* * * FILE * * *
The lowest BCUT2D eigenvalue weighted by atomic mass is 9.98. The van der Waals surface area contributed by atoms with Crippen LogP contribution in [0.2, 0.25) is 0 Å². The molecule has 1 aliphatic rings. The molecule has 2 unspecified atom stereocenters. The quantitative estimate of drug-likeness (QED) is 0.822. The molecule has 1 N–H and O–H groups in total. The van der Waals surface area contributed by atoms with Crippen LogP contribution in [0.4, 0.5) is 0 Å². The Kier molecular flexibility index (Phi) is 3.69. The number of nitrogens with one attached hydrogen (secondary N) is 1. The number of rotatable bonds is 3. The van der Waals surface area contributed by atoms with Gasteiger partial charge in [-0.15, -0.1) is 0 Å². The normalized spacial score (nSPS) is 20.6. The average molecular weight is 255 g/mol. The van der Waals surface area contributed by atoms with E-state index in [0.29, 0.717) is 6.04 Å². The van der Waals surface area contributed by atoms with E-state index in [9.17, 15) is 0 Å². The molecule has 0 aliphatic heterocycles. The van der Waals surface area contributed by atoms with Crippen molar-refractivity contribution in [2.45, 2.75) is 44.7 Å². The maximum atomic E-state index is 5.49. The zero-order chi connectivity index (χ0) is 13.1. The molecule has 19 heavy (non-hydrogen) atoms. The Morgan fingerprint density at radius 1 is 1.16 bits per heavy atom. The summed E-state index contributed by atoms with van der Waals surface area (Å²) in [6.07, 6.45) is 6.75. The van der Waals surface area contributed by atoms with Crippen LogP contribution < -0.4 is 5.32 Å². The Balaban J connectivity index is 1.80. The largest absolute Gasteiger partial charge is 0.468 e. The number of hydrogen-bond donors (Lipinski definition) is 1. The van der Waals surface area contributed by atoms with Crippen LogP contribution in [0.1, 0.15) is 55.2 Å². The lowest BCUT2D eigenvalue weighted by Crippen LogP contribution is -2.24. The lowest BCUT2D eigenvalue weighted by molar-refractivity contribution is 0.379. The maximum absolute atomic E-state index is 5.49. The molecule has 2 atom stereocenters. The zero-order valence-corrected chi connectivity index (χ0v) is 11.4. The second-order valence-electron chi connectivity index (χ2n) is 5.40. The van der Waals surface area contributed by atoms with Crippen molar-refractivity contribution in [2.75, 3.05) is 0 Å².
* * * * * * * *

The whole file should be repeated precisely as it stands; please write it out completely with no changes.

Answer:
The lowest BCUT2D eigenvalue weighted by atomic mass is 9.98. The van der Waals surface area contributed by atoms with Crippen LogP contribution in [0.2, 0.25) is 0 Å². The molecule has 1 aliphatic rings. The molecule has 2 unspecified atom stereocenters. The quantitative estimate of drug-likeness (QED) is 0.822. The molecule has 1 N–H and O–H groups in total. The van der Waals surface area contributed by atoms with Crippen LogP contribution in [0.4, 0.5) is 0 Å². The Kier molecular flexibility index (Phi) is 3.69. The number of nitrogens with one attached hydrogen (secondary N) is 1. The number of rotatable bonds is 3. The van der Waals surface area contributed by atoms with Gasteiger partial charge in [-0.15, -0.1) is 0 Å². The normalized spacial score (nSPS) is 20.6. The average molecular weight is 255 g/mol. The van der Waals surface area contributed by atoms with E-state index in [0.29, 0.717) is 6.04 Å². The van der Waals surface area contributed by atoms with E-state index in [9.17, 15) is 0 Å². The molecule has 0 aliphatic heterocycles. The van der Waals surface area contributed by atoms with Crippen molar-refractivity contribution in [2.45, 2.75) is 44.7 Å². The maximum atomic E-state index is 5.49. The zero-order chi connectivity index (χ0) is 13.1. The molecule has 19 heavy (non-hydrogen) atoms. The Morgan fingerprint density at radius 1 is 1.16 bits per heavy atom. The summed E-state index contributed by atoms with van der Waals surface area (Å²) in [6.07, 6.45) is 6.75. The van der Waals surface area contributed by atoms with Crippen LogP contribution < -0.4 is 5.32 Å². The Balaban J connectivity index is 1.80. The largest absolute Gasteiger partial charge is 0.468 e. The number of hydrogen-bond donors (Lipinski definition) is 1. The van der Waals surface area contributed by atoms with Crippen LogP contribution in [0.1, 0.15) is 55.2 Å². The lowest BCUT2D eigenvalue weighted by Crippen LogP contribution is -2.24. The lowest BCUT2D eigenvalue weighted by molar-refractivity contribution is 0.379. The maximum absolute atomic E-state index is 5.49. The molecule has 2 atom stereocenters. The zero-order valence-corrected chi connectivity index (χ0v) is 11.4. The second-order valence-electron chi connectivity index (χ2n) is 5.40. The van der Waals surface area contributed by atoms with Crippen molar-refractivity contribution in [2.75, 3.05) is 0 Å².